Next, in the 200 block of Front Street, the New Jersey-based Manhattan Building Company wants to turn a former furniture factory into a mixed-use project. The company has also rezoned land in the 500 block of Front Street from residential to commercial, and the developer is interested in taking over redevelopment of parcels from the former Neuweiler Brewery, according to the city. Another property in the 200 block of Front Street was recently rezoned to accommodate a proposed flexible warehouse.

The neighborhoods feature an older housing stock—nearly 67% of its homes were built before 1939—and nearly 67% of its residents are renters, exceeding both city rental rates (59.2 %) and the State (31.15). Nearly 50% of neighborhood residents spend more than 35% of their income on housing, making them cost-burdened, and their households tend to be larger than other neighborhoods in the city.

The neighborhoods have a high concentration of minority and low-income residents, making the area “particularly vulnerable” to environmental justice issues such as pollution and adverse health effects, according to a city analysis.

While there are plenty of neighborhood jobs, they aren’t filled by residents: 98% of residents leave their communities to work every day, according to 2019 U.S. Census figures.

The Allentown Planning Department sought to deeply involve the children of the community in the planning process by allowing them to design a park on vacant land at 411 Ridge Ave. Fifth-grade students from Sheridan Elementary School were the citizens of the planning exercise, while Harrison Morton Middle School students took on the role of planners.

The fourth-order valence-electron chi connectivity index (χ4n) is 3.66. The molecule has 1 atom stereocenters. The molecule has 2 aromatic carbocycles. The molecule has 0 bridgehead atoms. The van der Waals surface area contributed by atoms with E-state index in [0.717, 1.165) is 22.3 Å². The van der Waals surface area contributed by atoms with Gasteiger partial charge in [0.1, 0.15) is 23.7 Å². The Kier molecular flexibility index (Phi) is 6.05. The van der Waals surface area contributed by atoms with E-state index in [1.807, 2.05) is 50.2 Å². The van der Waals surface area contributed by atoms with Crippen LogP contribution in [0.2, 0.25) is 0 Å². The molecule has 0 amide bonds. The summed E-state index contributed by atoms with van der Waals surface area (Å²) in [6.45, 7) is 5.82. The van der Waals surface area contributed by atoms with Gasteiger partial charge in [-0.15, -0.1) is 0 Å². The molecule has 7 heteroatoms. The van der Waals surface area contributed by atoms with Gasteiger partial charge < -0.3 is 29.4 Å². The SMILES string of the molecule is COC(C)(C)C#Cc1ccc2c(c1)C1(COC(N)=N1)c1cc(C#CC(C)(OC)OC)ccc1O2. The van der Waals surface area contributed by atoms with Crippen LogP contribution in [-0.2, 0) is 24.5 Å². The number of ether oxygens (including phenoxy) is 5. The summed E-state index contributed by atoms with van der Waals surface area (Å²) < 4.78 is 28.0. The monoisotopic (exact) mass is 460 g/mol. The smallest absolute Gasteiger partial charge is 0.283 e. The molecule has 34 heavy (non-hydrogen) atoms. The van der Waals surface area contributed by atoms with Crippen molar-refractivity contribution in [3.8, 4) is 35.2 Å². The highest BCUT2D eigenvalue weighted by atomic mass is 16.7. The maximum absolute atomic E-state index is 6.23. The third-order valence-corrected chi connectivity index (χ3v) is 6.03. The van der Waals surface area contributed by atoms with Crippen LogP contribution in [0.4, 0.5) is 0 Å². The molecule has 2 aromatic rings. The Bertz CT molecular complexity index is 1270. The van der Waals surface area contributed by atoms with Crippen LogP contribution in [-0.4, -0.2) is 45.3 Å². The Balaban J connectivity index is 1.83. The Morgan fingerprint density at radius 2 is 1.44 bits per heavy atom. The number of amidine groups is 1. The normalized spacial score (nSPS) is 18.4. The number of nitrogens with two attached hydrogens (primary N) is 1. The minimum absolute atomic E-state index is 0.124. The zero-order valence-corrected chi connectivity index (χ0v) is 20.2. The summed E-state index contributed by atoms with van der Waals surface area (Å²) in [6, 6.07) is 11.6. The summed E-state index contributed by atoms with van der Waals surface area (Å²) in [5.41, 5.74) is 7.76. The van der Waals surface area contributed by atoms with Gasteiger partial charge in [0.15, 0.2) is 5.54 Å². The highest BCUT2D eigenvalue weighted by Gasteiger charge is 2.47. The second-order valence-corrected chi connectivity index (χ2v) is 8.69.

It has been a refreshing and rewarding process for Assistant Planning Officer Brandon Jones. Children don’t come to a planning challenge like this with the filters and ideologies adults bring to the table, he said.

“It’s the most genuine contribution you can get from the community,” Jones said. “We try to plan the future of the community with the future.”

The process with the students extended through the fall of 2021 and energized the students, who will help the city turn the land into a park, Jones said. The main ideas were a multipurpose play space followed by a traffic park and an outdoor cinema.

“This will be the most powerful and groundbreaking part of the project,” Jones said. “…The kids are going to be proud of their playpen. They will know that their ideas matter.

Allentown resident Alex Encelewski lives across Jordan Creek in the 10th Ward, but attended Thursday’s planning session because of the connection he feels to the neighborhoods. He loves that the city engages residents in community conversation. He may not be 100% on board with every idea he saw that night, but he likes the forward momentum and is focused on the residents’ concerns.

He hopes that any priorities that emerge will focus on long-term goals to make Allentown a city where you can live, work and play.

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Sara K. Satullo can be contacted at [email protected].